I once went to a bar in China. I was teaching in Ningbo located on the Eastern seaboard. One evening I thought it a good idea to spend time drinking. So I went to a few bars before settling down into the biggest dive in town. After playing pool and playing the fool I was ‘invited’ by a couple of Americans to play cards at the bar. I won the first hand, but they said there had been a misdeal. Fists were flown and I escaped out of the entrance without quite knowing how I had avoided serious injury.
It was now nearly daylight as I began to walk home and then I remembered that I had left the equivalent of £10 on the bar. I stopped and turned round and went to walk back to the bar. Except that I could not. My legs would not work. Again and again my legs felt stuck. I could not lift my legs off the ground to walk ahead. I assumed that it was cowardice that stopped me so I picked up my left leg and had to use all my strength to force it in front on me. I then did the same thing with my right leg. After a few more times I felt the ‘spell’ had been broken and continued on my way back to the bar to collect my money. On entering the bar I was immediately seized by the two men I had previously had a disagreement with. One held my legs while the other borrowed a knife from another of their friends to cut into the palm of my hand. Eventually he managed to cut several deep wounds although most were superficial. I think the idea was to make it painful to write.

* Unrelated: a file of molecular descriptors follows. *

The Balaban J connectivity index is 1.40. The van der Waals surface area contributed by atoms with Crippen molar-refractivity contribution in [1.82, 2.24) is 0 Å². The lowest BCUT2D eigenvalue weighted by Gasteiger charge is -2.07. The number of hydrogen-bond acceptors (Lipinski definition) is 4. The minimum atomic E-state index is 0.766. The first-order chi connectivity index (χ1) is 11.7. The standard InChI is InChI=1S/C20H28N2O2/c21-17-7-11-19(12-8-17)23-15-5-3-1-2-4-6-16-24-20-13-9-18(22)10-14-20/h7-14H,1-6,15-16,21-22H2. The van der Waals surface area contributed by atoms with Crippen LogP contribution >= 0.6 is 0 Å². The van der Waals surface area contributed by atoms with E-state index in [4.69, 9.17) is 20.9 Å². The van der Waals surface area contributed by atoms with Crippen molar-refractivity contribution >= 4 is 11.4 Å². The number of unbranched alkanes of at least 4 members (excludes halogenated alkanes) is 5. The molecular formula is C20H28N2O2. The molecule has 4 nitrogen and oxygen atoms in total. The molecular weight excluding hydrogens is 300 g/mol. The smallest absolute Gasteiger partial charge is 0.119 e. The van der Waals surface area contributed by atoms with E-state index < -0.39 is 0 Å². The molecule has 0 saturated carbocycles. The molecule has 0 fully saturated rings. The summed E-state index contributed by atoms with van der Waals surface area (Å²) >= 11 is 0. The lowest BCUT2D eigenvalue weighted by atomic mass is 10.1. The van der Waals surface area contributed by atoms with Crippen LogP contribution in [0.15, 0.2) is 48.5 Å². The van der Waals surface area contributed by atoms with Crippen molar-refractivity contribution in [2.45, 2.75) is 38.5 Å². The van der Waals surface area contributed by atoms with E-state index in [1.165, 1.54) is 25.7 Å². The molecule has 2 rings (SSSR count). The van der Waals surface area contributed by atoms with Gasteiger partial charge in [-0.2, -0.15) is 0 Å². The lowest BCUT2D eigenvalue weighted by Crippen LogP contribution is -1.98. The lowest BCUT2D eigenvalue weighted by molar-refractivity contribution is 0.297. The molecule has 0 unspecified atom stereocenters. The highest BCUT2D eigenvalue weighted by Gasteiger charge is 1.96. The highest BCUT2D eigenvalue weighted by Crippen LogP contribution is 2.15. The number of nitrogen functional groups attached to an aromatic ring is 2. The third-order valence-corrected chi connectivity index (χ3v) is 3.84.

Deeper cuts were made to the base of the thumb and below the index finger of my right hand where the ‘life line’ is usually joined by another line that meets it somewhere between finger and thumb. This was sore for many years. Eventually the pain went one evening while again teaching in another city in the north of China.
Years later I noticed the shape of one particular scar. I now believe that it was not fear that stopped my legs from moving on that fateful occasion, but God. The scar has the appearance of a Christian cross, which would be unremarkable, had I not had the experience which led to this scar. My will, not God’s will, won in that early morning struggle to return to a bar. I have since learnt that only in following God’s will can true happiness be found and mature discernment of God’s will is unlikely when drunk. It is an obvious observation but it has taken almost a lifetime to realise.
“Do not model your behaviour on the contemporary world, but let the renewing of your minds transform you, so that you may discern for yourselves what is the will of God — what is good and acceptable and mature.”
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